This morning over my coffee I decided I could no longer put off documenting the café con leche experience that has now become so integrated into my life here. Not only do I ponder it as I make it, it is the first thing I think about in the morning, as I trudge to the bathroom and wash my face (the only activity that gets done before the coffee gets made; everything else can wait), and it’s safe to say that for at least 10 minutes of my 90 minute classes my thoughts are on whether I need another cup, from which cafetería it’s going to come from (I have conducted my own taste test in the barrio as to who serves the best cup ‘o joe) and how much I’m looking forward to the extra energy.
If you had forgotten: caffeine is a drug.
So what follows are my personal notes/thoughts/observations on the coffee culture here, to give you a sense of how integral it is not just to this cracked-out caffeine fiend, but to the Spanish people in general:
-the drink: café con leche (literally: coffee with milk).
- This should actually read: leche con azucar, con una gotita de café (sugary milk with a drop of coffee). When I came to this country I was downing daily a triple-shot, iced americano with a dash of skim milk and sweet’n’low. Pretty much as high octane as you can get, as far as coffee orders go. But the Spaniards serve their coffee (which is actually all espresso) with more milk than anything else, not only brining the temperature of the drink down to what can be best described as “tepid” but lending it a taupe tint that indicates that the coffee is really playing a secondary role. I even have friends who go as far as calling it their morning leche, which only further proves my point: the Spanish like their coffee weak.
– the acoutrements: magdalenas [SEE POST: huerto-day, gone tomorrow], pan todada, ensamaidas (in short: carbs).
- This is not an inherently Spanish practice, I’ll admit, but I have a feeling (or maybe I’m the only one analytical enough to care) that your choice of bread product to accompany the morning café does indicate something about your character. M., for example, likes his leche with 3+ magdalenas straight from their plastic wrap, claiming that this is one of his favorite moments of the day. I will give him this, the burnt sugar on top is not only surprising for store-bought muffins, but also super yummy. P. prefers her morning cup with pan tostada, drizzling it expertly with fresh olive oil, nixing the optional dash of salt. In a rare showing of patriotism, I have taken to a bowl of oatmeal with my coffee, though I must say I do this only so as not to be starving in all of my morning classes. It doesn’t actually do the trick.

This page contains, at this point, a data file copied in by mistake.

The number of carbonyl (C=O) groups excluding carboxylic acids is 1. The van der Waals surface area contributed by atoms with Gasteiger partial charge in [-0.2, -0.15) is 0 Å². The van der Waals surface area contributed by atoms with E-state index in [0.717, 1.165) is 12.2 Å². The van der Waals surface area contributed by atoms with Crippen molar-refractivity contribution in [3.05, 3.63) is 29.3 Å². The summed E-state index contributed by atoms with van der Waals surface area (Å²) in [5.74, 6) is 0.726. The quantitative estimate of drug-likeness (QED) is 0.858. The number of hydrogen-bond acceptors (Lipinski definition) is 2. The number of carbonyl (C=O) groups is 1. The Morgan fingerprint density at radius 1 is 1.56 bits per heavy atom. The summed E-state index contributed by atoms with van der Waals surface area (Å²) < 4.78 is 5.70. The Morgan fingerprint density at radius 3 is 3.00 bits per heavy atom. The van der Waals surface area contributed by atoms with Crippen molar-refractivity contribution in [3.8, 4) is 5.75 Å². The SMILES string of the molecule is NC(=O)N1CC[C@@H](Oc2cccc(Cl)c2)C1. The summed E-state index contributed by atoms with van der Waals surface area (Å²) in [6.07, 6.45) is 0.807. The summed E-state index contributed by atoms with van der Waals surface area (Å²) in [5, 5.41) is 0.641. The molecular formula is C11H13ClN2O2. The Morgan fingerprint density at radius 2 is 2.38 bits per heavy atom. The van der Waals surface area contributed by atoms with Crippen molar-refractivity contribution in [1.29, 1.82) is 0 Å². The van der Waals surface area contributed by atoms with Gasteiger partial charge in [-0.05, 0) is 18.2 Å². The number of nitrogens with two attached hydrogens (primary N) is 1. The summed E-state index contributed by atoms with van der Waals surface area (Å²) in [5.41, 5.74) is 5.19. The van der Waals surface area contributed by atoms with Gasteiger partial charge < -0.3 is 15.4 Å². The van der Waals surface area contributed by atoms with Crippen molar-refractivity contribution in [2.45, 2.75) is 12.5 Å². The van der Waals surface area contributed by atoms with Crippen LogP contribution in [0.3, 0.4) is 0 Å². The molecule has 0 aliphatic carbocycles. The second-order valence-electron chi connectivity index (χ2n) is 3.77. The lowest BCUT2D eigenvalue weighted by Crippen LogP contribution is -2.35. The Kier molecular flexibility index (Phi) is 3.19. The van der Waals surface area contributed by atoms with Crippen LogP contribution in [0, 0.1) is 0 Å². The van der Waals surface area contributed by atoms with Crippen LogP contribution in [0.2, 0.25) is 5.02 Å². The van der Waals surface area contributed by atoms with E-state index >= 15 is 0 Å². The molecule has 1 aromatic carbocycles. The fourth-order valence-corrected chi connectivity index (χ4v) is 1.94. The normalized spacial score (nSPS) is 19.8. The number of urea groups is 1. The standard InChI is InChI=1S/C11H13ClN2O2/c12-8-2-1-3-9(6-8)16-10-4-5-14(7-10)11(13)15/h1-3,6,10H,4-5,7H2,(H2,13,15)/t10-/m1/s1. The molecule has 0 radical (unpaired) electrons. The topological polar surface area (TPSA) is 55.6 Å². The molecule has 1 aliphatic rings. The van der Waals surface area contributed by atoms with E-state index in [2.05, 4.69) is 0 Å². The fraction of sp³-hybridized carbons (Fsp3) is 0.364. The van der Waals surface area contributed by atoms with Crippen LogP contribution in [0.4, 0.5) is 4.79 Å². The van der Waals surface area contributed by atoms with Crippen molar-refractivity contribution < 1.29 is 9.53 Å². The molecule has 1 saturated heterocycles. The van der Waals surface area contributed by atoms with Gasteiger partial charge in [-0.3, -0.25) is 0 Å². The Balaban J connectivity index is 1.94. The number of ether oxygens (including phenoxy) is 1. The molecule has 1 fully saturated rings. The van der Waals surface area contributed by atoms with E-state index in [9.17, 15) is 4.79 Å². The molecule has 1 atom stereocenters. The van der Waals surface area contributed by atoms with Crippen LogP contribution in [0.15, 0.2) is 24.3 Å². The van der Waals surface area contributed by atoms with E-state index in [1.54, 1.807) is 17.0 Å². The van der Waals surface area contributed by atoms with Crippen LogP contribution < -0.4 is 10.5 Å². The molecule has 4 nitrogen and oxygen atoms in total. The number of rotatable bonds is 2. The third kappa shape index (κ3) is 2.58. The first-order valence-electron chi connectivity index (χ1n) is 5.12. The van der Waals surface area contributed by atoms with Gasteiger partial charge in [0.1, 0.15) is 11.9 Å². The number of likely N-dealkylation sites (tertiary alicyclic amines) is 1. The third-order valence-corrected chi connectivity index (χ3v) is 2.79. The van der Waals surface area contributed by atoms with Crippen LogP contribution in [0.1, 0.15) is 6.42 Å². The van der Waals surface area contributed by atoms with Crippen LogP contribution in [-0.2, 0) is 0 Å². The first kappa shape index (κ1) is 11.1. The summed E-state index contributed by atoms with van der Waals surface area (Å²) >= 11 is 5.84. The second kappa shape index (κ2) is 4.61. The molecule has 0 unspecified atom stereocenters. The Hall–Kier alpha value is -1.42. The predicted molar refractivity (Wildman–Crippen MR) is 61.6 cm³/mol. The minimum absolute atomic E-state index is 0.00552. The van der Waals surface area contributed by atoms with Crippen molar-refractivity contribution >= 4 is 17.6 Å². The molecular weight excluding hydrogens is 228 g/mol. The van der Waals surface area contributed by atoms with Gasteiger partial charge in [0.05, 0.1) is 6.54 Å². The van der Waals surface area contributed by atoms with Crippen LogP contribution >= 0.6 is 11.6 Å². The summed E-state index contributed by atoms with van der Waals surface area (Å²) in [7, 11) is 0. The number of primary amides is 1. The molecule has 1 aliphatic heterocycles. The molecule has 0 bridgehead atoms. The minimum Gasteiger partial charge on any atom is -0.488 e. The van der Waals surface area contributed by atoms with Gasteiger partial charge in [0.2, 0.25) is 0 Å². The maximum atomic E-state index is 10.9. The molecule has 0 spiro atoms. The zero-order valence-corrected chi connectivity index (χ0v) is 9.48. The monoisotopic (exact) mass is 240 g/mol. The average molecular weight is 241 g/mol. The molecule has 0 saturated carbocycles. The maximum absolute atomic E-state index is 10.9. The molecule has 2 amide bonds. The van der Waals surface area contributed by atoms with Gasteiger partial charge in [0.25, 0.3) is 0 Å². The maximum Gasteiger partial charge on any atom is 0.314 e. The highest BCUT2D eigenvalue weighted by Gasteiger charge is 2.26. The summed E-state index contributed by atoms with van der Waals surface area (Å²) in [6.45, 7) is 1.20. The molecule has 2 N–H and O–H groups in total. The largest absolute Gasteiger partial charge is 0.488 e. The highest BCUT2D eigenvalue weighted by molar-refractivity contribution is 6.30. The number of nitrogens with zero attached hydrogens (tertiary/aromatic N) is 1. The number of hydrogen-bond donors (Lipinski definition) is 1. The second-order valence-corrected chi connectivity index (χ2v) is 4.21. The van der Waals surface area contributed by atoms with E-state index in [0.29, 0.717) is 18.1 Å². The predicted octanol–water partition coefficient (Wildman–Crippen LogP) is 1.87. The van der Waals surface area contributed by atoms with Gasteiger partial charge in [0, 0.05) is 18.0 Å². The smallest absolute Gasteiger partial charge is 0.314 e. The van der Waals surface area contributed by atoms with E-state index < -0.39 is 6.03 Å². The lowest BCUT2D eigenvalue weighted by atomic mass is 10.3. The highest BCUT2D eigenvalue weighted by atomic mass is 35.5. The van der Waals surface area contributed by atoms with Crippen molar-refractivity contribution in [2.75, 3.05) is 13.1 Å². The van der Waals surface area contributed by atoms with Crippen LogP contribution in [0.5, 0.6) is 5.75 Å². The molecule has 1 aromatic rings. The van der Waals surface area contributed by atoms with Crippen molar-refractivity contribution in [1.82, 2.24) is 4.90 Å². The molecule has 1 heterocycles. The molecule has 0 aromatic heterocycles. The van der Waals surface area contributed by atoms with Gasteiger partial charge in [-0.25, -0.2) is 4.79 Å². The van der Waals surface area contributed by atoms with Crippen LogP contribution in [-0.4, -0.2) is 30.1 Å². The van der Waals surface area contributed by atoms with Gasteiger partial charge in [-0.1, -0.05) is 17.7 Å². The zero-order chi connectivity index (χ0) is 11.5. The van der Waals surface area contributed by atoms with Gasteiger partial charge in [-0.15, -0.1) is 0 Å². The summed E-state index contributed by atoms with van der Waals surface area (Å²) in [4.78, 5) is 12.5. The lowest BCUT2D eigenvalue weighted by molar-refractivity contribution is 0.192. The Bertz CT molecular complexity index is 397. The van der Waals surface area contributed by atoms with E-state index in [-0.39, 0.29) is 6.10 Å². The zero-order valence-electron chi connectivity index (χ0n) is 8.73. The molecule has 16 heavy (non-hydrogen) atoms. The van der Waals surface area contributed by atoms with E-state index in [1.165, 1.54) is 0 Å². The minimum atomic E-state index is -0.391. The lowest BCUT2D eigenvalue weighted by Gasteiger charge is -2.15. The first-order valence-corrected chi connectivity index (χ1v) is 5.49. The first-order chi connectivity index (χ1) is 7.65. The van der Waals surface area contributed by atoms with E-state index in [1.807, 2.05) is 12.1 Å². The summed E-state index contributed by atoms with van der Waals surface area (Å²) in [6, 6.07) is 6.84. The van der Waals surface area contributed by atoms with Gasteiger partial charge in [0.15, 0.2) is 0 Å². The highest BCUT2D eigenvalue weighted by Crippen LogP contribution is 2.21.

-the locale: cafeterías, bares, hornos, en casa.
- I think by now I have frequented every type of establishment that offers the stuff. Except for the last one (en casa = at home, which for me has included the seat in front of my computer, M.’s balcony looking out onto his building’s courtyard, in front of the fire at R.’s country house, on S.’s couch in Barcelona), every one of these places is sure to be filled with smoke, and is sure to not open until after 9:30/10 in the morning. What I love though is how ubiquitous the espresso machine is in Spain, allowing for the wide variety of places to get your daily dose. It could be that smoky bar around the corner, where old men chuckle and grunt from the bar, pulling on their twelfth cigarette of the day, drinking a beer and munching a big sandwich; or that female-run horno (oven, aka: bakery) right by school, where standing up facing the window, you can take in the panorama of Avinguda Blasco Ibañez as the professors and students hustle past on the way to the university; and let’s not forget Luna Luna, where students bask in the all-white decor, gossiping and glaring, talking about last night’s party or this weekend’s soccer game.
And although I wax sentimental, the point remains the same: coffee is not something to be taken lightly, here. I wouldn’t have it any other way. And seeing as how it is now pushing 2:30 on a rainy afternoon, it seems like the perfect time for cup number 2.
[shout out to Tyler for the awesome photo!]